Red crab, green fishery
The red king crab fishery in Bristol Bay hasn't always been the model of sustainability it is today. Shortly after peak harvests in 1980, the red king crab stock collapsed and managers cut harvest levels for the next two decades to rebuild the stock. The fishery was also operating as a "derby"— anyone could enter and the fishery was closed when the catch limit was reached. This meant that when the fishery opened, everyone raced out to get as much of the allowed catch as quickly as they could, regardless of the weather and market conditions or the environment. This made for an inefficient, unsafe fishery that wasn't very profitable. And it wasn't doing much to help the crab resource rebuild either.
To improve these conditions, managers implemented an individual fishing quota (IFQ) for the fishery in 2005, replacing the derby-style fishery. Under the IFQ system, individual fishermen are given a share of the harvest and can catch their share at any time during the fishing season. This has resulted in a safer and more efficient fishery with a longer season, as fishermen can take weather and economic factors into account when deciding when to fish. According to CNN Money's article, there has only been one death in the fishery in the past six years (compared to an average of more than 7 deaths a year in the 1990s).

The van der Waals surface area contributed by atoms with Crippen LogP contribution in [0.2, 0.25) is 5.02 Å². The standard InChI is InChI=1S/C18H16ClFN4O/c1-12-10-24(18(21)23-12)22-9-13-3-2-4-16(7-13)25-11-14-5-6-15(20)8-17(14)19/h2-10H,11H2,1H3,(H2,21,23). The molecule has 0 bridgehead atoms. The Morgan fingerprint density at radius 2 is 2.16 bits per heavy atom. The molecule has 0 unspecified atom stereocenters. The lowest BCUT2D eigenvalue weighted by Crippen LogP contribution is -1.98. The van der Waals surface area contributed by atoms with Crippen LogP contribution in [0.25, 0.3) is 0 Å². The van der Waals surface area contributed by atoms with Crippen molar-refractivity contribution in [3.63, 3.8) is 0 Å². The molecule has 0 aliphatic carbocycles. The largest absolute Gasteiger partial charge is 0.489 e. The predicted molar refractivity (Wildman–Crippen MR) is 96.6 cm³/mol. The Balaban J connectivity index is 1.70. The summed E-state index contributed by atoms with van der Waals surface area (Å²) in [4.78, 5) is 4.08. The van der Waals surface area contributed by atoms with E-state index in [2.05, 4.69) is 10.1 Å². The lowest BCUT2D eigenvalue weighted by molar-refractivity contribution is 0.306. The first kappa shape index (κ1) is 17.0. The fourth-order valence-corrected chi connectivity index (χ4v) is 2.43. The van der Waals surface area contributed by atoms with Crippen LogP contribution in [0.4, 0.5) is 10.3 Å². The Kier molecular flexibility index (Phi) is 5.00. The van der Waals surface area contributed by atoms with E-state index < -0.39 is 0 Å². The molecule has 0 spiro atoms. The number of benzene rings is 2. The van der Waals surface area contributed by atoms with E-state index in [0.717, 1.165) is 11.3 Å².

The Bristol Bay red king crab population has finally bounced back, too. Under the new system, fishermen leave their traps in the water longer, which allows undersized crab to escape and grow to legal size. Since they're no longer rushing, fishermen have time to properly handle females, which cannot be harvested, so they can be safely returned to the water to reproduce. According to the most recent estimates, mature females are almost 3 times more abundant than they were in 1985, and mature males are 2.2 times more abundant.
Under several years of innovative management, the Bristol Bay red king crab fishery has become one of the most valuable fisheries in the United States. The derby fishery brought a lot of cheap crab to the market for a short period of time; with a longer fishing season under the IFQ system, the market is no longer flooded and crab can be sold at higher, more stable prices. Value has increased by more than 100 percent because of the IFQ system —last year, crabs sold for nearly $7 a pound (compared to $3 a pound in 2005).